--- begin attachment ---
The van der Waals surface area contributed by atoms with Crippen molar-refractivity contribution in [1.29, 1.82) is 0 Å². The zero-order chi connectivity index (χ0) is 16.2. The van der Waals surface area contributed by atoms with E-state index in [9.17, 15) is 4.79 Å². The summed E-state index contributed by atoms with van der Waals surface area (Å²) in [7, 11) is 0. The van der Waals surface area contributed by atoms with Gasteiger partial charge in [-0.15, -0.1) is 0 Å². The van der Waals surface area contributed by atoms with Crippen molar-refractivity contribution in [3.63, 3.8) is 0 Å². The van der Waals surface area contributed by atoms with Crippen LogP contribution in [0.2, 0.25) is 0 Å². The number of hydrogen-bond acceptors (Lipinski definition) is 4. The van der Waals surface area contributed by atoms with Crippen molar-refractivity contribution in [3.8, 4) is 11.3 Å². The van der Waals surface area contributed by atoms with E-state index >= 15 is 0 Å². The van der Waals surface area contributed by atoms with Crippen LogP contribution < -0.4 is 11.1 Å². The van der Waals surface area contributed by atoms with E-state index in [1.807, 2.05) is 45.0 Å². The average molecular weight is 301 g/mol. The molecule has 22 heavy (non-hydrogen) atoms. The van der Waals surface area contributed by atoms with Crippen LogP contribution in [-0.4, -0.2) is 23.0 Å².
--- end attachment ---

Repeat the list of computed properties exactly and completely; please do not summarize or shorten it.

The van der Waals surface area contributed by atoms with Crippen molar-refractivity contribution in [1.29, 1.82) is 0 Å². The zero-order chi connectivity index (χ0) is 16.2. The van der Waals surface area contributed by atoms with E-state index in [9.17, 15) is 4.79 Å². The summed E-state index contributed by atoms with van der Waals surface area (Å²) in [7, 11) is 0. The van der Waals surface area contributed by atoms with Gasteiger partial charge in [-0.15, -0.1) is 0 Å². The van der Waals surface area contributed by atoms with Crippen molar-refractivity contribution in [3.63, 3.8) is 0 Å². The van der Waals surface area contributed by atoms with Crippen LogP contribution in [0.2, 0.25) is 0 Å². The number of hydrogen-bond acceptors (Lipinski definition) is 4. The van der Waals surface area contributed by atoms with Crippen molar-refractivity contribution in [3.8, 4) is 11.3 Å². The van der Waals surface area contributed by atoms with E-state index >= 15 is 0 Å². The van der Waals surface area contributed by atoms with Crippen LogP contribution < -0.4 is 11.1 Å². The van der Waals surface area contributed by atoms with E-state index in [1.807, 2.05) is 45.0 Å². The average molecular weight is 301 g/mol. The molecule has 22 heavy (non-hydrogen) atoms. The van der Waals surface area contributed by atoms with Crippen LogP contribution in [-0.4, -0.2) is 23.0 Å².